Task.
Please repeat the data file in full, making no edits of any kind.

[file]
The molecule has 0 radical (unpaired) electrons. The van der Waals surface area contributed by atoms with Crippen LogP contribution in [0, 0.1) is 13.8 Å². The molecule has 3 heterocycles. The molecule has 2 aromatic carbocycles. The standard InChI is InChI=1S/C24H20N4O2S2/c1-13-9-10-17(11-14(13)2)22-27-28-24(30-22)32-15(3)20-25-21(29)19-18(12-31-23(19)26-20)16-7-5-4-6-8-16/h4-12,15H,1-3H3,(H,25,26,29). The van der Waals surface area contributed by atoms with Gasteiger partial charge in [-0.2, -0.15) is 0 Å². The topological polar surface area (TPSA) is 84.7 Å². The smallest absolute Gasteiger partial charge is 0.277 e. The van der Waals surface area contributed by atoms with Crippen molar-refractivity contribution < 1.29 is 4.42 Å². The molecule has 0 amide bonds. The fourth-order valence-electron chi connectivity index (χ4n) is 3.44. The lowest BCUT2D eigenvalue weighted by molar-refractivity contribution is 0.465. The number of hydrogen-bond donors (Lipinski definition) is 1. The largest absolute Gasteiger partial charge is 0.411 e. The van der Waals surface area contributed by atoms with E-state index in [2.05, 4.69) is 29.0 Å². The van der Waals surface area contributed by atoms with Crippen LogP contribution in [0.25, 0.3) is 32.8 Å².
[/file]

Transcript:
The molecule has 0 radical (unpaired) electrons. The van der Waals surface area contributed by atoms with Crippen LogP contribution in [0, 0.1) is 13.8 Å². The molecule has 3 heterocycles. The molecule has 2 aromatic carbocycles. The standard InChI is InChI=1S/C24H20N4O2S2/c1-13-9-10-17(11-14(13)2)22-27-28-24(30-22)32-15(3)20-25-21(29)19-18(12-31-23(19)26-20)16-7-5-4-6-8-16/h4-12,15H,1-3H3,(H,25,26,29). The van der Waals surface area contributed by atoms with Gasteiger partial charge in [-0.2, -0.15) is 0 Å². The topological polar surface area (TPSA) is 84.7 Å². The smallest absolute Gasteiger partial charge is 0.277 e. The van der Waals surface area contributed by atoms with Crippen molar-refractivity contribution < 1.29 is 4.42 Å². The molecule has 0 amide bonds. The fourth-order valence-electron chi connectivity index (χ4n) is 3.44. The lowest BCUT2D eigenvalue weighted by molar-refractivity contribution is 0.465. The number of hydrogen-bond donors (Lipinski definition) is 1. The largest absolute Gasteiger partial charge is 0.411 e. The van der Waals surface area contributed by atoms with E-state index in [2.05, 4.69) is 29.0 Å². The van der Waals surface area contributed by atoms with Crippen LogP contribution in [0.25, 0.3) is 32.8 Å².